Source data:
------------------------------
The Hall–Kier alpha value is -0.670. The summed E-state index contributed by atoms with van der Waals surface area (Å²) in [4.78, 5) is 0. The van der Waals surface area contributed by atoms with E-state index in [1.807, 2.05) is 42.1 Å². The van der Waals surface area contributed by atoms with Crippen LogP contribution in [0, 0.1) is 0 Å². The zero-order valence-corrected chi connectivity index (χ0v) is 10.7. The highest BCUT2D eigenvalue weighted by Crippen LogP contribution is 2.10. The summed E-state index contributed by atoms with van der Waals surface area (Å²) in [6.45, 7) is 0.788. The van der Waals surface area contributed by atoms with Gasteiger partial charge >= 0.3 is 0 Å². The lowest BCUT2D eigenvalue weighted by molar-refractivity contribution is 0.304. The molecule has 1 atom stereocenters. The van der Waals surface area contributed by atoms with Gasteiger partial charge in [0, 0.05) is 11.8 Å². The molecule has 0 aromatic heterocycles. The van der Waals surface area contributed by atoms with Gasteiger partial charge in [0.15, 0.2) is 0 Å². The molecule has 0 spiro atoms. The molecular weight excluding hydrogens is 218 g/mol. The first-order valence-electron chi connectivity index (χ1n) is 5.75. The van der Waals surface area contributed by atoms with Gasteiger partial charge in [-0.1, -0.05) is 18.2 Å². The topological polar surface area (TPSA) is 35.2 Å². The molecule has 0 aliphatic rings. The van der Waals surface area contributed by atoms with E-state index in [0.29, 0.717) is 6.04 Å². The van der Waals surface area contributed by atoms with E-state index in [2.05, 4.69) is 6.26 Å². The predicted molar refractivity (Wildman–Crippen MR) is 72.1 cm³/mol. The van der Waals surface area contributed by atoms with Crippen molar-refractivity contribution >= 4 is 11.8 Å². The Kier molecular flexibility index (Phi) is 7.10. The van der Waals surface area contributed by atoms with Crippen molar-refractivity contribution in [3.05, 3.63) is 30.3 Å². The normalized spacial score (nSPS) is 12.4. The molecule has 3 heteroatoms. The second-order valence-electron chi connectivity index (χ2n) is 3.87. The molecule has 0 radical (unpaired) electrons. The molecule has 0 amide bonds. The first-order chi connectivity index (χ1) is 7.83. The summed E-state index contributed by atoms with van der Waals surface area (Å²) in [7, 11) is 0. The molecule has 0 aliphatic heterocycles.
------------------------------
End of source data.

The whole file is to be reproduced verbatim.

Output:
The Hall–Kier alpha value is -0.670. The summed E-state index contributed by atoms with van der Waals surface area (Å²) in [4.78, 5) is 0. The van der Waals surface area contributed by atoms with E-state index in [1.807, 2.05) is 42.1 Å². The van der Waals surface area contributed by atoms with Crippen LogP contribution in [0, 0.1) is 0 Å². The zero-order valence-corrected chi connectivity index (χ0v) is 10.7. The highest BCUT2D eigenvalue weighted by Crippen LogP contribution is 2.10. The summed E-state index contributed by atoms with van der Waals surface area (Å²) in [6.45, 7) is 0.788. The van der Waals surface area contributed by atoms with Gasteiger partial charge >= 0.3 is 0 Å². The lowest BCUT2D eigenvalue weighted by molar-refractivity contribution is 0.304. The molecule has 1 atom stereocenters. The van der Waals surface area contributed by atoms with Gasteiger partial charge in [0, 0.05) is 11.8 Å². The molecule has 0 aromatic heterocycles. The van der Waals surface area contributed by atoms with Gasteiger partial charge in [0.15, 0.2) is 0 Å². The molecule has 0 spiro atoms. The molecular weight excluding hydrogens is 218 g/mol. The first-order valence-electron chi connectivity index (χ1n) is 5.75. The van der Waals surface area contributed by atoms with Gasteiger partial charge in [-0.1, -0.05) is 18.2 Å². The topological polar surface area (TPSA) is 35.2 Å². The molecule has 0 aliphatic rings. The van der Waals surface area contributed by atoms with E-state index in [0.29, 0.717) is 6.04 Å². The van der Waals surface area contributed by atoms with E-state index in [2.05, 4.69) is 6.26 Å². The predicted molar refractivity (Wildman–Crippen MR) is 72.1 cm³/mol. The van der Waals surface area contributed by atoms with Crippen molar-refractivity contribution >= 4 is 11.8 Å². The Kier molecular flexibility index (Phi) is 7.10. The van der Waals surface area contributed by atoms with Crippen molar-refractivity contribution in [3.05, 3.63) is 30.3 Å². The normalized spacial score (nSPS) is 12.4. The molecule has 3 heteroatoms. The second-order valence-electron chi connectivity index (χ2n) is 3.87. The molecule has 0 radical (unpaired) electrons. The molecule has 0 amide bonds. The first-order chi connectivity index (χ1) is 7.83. The summed E-state index contributed by atoms with van der Waals surface area (Å²) in [7, 11) is 0. The molecule has 0 aliphatic heterocycles.